These young men said they not only want to create the right path for themselves, but also want to give back to the communities they come from. For Ervin, who joined BUILD five years ago, it is a platform to pursue his dreams as a chef and rapper.
“I want to go to a college where I can double-major in culinary and business, he said. “I also want to help [those] who can’t get access to food. I’m not in it for the money. Think about communities that have to travel miles just to get food every day.”
As a rapper, Chase also wants to spread the word about how violence affects his community and wants to put out “stuff that doesn’t go on the news because the news is biased.”
The mentors working with BUILD are themselves people from the community who once, like their students, needed help “getting off the streets.” Some of the mentors have spent as many as 20 years in prison and have their own experience of dealing with the justice system. “I have to show these guys that what I do has no monetary value, it’s all passion. I was once who they are and who they were,” said Devon “I express some of confidential things to them, engage with them. It’s like saying, I trust you all with this information and then, they open up, too.”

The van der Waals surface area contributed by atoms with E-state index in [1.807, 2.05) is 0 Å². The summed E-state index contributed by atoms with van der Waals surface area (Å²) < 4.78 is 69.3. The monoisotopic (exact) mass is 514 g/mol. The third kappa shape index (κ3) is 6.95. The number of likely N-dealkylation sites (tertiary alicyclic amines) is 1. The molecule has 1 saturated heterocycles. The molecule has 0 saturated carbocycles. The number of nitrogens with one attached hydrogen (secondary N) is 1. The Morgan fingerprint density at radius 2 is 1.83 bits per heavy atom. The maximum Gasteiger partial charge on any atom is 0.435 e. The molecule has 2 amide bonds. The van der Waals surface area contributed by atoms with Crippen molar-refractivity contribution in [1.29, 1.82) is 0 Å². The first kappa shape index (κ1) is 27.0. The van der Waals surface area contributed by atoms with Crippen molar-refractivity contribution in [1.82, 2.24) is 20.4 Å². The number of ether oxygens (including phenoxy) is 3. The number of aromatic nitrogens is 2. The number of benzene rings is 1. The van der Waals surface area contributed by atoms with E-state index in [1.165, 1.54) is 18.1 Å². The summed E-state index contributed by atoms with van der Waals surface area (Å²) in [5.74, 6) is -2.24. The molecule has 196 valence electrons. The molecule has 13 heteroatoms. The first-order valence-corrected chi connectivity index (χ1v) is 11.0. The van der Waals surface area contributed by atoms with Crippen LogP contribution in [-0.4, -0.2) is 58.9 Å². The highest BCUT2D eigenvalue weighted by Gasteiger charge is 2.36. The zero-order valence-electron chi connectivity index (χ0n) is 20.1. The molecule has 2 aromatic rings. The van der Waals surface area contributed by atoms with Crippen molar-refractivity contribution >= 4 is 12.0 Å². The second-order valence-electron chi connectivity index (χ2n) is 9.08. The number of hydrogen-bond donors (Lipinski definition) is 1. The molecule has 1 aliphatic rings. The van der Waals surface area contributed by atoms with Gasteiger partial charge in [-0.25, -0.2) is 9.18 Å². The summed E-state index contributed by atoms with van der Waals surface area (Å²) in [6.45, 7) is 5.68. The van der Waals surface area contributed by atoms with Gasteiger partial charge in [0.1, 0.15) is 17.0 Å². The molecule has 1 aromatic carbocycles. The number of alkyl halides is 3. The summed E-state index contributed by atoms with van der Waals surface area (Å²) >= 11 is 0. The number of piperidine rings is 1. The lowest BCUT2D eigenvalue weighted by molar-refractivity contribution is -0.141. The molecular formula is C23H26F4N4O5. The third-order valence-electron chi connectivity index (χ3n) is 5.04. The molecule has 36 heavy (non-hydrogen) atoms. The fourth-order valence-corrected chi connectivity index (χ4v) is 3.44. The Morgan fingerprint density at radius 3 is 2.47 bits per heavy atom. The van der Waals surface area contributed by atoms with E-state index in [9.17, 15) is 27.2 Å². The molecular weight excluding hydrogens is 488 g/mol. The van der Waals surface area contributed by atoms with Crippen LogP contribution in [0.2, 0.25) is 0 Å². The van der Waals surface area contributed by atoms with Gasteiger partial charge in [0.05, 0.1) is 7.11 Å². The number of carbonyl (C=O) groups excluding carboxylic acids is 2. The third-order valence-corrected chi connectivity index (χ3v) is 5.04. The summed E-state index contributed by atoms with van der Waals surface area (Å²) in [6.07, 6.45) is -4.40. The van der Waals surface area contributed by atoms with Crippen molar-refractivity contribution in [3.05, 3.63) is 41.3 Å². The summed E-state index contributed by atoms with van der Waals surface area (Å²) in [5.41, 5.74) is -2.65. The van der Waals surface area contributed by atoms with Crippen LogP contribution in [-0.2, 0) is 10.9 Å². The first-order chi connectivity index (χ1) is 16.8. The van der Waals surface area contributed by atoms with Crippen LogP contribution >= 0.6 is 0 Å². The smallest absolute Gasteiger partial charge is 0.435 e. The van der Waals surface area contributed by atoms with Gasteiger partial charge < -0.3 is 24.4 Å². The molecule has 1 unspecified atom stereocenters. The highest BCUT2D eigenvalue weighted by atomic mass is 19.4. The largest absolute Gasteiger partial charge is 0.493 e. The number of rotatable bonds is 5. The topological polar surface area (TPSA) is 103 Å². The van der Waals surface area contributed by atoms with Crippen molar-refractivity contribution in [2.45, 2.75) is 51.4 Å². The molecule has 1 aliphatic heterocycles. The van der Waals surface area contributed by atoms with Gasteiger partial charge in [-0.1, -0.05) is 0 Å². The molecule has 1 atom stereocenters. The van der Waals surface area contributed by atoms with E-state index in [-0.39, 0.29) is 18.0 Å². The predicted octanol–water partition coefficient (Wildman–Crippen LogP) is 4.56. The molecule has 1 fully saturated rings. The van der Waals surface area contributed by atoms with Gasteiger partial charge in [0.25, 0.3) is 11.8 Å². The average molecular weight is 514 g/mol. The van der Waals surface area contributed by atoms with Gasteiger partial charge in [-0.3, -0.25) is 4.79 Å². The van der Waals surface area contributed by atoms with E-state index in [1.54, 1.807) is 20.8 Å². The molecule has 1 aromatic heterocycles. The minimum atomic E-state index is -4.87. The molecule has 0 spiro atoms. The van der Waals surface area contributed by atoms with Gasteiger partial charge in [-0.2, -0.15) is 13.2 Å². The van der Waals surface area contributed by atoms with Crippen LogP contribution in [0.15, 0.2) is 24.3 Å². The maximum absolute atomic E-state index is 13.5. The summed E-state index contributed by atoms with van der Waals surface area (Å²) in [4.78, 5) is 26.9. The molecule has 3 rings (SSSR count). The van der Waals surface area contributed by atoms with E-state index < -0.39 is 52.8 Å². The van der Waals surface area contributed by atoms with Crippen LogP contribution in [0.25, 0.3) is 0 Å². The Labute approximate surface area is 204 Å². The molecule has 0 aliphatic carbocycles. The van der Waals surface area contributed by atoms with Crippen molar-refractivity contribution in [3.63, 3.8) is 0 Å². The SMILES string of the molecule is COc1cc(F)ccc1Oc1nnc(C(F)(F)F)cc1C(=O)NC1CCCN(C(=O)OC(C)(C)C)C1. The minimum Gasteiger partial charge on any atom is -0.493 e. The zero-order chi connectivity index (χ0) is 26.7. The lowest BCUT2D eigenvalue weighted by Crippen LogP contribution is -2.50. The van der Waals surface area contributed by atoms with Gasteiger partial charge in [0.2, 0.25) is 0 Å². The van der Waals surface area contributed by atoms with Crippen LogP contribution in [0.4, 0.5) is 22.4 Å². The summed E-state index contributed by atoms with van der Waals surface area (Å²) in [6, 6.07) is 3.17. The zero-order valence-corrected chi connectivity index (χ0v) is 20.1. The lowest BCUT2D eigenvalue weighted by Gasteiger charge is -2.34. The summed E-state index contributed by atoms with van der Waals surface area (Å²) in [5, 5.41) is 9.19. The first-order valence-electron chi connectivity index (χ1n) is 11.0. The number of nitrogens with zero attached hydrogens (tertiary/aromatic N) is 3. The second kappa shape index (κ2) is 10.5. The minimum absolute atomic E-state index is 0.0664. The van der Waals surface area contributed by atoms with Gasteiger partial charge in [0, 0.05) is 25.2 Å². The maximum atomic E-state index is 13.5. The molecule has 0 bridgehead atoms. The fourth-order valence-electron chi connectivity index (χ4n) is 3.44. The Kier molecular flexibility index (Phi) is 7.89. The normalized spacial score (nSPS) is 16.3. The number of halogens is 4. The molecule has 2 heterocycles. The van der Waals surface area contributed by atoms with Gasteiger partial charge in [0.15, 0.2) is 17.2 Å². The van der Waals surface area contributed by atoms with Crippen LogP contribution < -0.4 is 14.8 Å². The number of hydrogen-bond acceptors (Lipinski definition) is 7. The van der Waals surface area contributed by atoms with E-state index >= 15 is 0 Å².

Devon continued, “One thing I always tell my youth is, at the end of the day google the statistics of accidents that happen in your community and think about if you could’ve been the victim of that situation and how you dodged it, and how you saved your own life just by being here.”
For the mentors and young people alike, BUILD is a way of channeling the after-effects of violence in the communities they come from. By participating, they escape the reality of the streets.
“In my area there is a lot of gang violence. I have seen a lot of things happen over there and I am glad we chose a different route,” said Johnson. “I have seen people get shot down on the street, I’m just glad I wasn’t the one getting hit by a bullet.”